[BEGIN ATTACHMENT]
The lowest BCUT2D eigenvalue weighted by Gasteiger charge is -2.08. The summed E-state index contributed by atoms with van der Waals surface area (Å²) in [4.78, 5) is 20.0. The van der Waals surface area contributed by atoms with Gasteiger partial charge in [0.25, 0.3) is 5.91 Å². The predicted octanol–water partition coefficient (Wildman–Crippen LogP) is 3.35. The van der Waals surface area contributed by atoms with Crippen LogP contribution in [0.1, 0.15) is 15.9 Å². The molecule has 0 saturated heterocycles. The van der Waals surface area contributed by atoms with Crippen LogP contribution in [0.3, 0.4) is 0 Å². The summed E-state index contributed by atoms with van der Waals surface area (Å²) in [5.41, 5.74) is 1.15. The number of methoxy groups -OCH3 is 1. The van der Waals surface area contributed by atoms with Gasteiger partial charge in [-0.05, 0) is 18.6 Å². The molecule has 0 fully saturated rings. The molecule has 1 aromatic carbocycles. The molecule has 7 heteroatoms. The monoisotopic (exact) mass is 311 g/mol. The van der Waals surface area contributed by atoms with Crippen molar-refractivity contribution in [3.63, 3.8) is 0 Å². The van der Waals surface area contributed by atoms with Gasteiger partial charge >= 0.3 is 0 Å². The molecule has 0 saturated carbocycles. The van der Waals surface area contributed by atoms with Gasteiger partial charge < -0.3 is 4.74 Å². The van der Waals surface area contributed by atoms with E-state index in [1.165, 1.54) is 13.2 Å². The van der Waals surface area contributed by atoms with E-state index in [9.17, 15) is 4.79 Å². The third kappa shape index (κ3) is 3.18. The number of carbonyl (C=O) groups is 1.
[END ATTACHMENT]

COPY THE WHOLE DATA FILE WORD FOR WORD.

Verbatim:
The lowest BCUT2D eigenvalue weighted by Gasteiger charge is -2.08. The summed E-state index contributed by atoms with van der Waals surface area (Å²) in [4.78, 5) is 20.0. The van der Waals surface area contributed by atoms with Gasteiger partial charge in [0.25, 0.3) is 5.91 Å². The predicted octanol–water partition coefficient (Wildman–Crippen LogP) is 3.35. The van der Waals surface area contributed by atoms with Crippen LogP contribution in [0.1, 0.15) is 15.9 Å². The molecule has 0 saturated heterocycles. The van der Waals surface area contributed by atoms with Crippen LogP contribution in [0.3, 0.4) is 0 Å². The summed E-state index contributed by atoms with van der Waals surface area (Å²) in [5.41, 5.74) is 1.15. The number of methoxy groups -OCH3 is 1. The van der Waals surface area contributed by atoms with Gasteiger partial charge in [-0.05, 0) is 18.6 Å². The molecule has 0 fully saturated rings. The molecule has 1 aromatic carbocycles. The molecule has 7 heteroatoms. The monoisotopic (exact) mass is 311 g/mol. The van der Waals surface area contributed by atoms with Crippen molar-refractivity contribution in [3.63, 3.8) is 0 Å². The van der Waals surface area contributed by atoms with Gasteiger partial charge >= 0.3 is 0 Å². The molecule has 0 saturated carbocycles. The van der Waals surface area contributed by atoms with Gasteiger partial charge < -0.3 is 4.74 Å². The van der Waals surface area contributed by atoms with E-state index in [1.165, 1.54) is 13.2 Å². The van der Waals surface area contributed by atoms with E-state index in [9.17, 15) is 4.79 Å². The third kappa shape index (κ3) is 3.18. The number of carbonyl (C=O) groups is 1.